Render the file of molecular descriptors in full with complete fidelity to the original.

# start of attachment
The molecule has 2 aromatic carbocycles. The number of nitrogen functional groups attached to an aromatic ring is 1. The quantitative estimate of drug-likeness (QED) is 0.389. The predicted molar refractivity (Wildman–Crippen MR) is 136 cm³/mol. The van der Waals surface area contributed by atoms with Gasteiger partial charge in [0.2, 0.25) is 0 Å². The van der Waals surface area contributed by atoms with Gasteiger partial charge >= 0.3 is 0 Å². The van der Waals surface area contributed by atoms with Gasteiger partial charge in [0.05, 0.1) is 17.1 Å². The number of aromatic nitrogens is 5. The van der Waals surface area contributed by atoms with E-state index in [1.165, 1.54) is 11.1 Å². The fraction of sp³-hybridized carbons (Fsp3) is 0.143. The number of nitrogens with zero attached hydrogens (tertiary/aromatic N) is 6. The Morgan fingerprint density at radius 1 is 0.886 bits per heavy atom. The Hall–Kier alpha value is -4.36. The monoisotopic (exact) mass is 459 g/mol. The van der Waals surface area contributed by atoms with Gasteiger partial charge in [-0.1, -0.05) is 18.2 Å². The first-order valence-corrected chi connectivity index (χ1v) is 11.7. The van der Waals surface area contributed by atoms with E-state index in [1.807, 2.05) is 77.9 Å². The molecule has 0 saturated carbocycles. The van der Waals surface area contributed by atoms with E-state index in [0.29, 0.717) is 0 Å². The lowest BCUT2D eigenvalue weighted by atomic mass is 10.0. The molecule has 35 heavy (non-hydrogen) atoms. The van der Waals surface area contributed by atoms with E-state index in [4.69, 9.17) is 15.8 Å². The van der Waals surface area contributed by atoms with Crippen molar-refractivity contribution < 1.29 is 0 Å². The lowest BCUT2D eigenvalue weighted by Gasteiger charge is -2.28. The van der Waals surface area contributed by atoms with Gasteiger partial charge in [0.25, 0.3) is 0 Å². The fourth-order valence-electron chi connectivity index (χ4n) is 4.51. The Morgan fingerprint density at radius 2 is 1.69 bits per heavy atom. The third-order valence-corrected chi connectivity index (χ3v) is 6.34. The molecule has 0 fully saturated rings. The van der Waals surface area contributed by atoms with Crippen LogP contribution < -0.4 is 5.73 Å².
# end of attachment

The molecule has 2 aromatic carbocycles. The number of nitrogen functional groups attached to an aromatic ring is 1. The quantitative estimate of drug-likeness (QED) is 0.389. The predicted molar refractivity (Wildman–Crippen MR) is 136 cm³/mol. The van der Waals surface area contributed by atoms with Gasteiger partial charge in [0.2, 0.25) is 0 Å². The van der Waals surface area contributed by atoms with Gasteiger partial charge >= 0.3 is 0 Å². The van der Waals surface area contributed by atoms with Gasteiger partial charge in [0.05, 0.1) is 17.1 Å². The number of aromatic nitrogens is 5. The van der Waals surface area contributed by atoms with E-state index in [1.165, 1.54) is 11.1 Å². The fraction of sp³-hybridized carbons (Fsp3) is 0.143. The number of nitrogens with zero attached hydrogens (tertiary/aromatic N) is 6. The Morgan fingerprint density at radius 1 is 0.886 bits per heavy atom. The Hall–Kier alpha value is -4.36. The monoisotopic (exact) mass is 459 g/mol. The van der Waals surface area contributed by atoms with Gasteiger partial charge in [-0.1, -0.05) is 18.2 Å². The first-order valence-corrected chi connectivity index (χ1v) is 11.7. The van der Waals surface area contributed by atoms with E-state index in [1.807, 2.05) is 77.9 Å². The molecule has 0 saturated carbocycles. The van der Waals surface area contributed by atoms with E-state index in [0.29, 0.717) is 0 Å². The lowest BCUT2D eigenvalue weighted by atomic mass is 10.0. The molecule has 35 heavy (non-hydrogen) atoms. The van der Waals surface area contributed by atoms with E-state index in [4.69, 9.17) is 15.8 Å². The van der Waals surface area contributed by atoms with Crippen molar-refractivity contribution < 1.29 is 0 Å². The lowest BCUT2D eigenvalue weighted by Gasteiger charge is -2.28. The van der Waals surface area contributed by atoms with Gasteiger partial charge in [0.25, 0.3) is 0 Å². The fourth-order valence-electron chi connectivity index (χ4n) is 4.51. The Morgan fingerprint density at radius 2 is 1.69 bits per heavy atom. The third-order valence-corrected chi connectivity index (χ3v) is 6.34. The molecule has 0 fully saturated rings. The van der Waals surface area contributed by atoms with Crippen LogP contribution < -0.4 is 5.73 Å².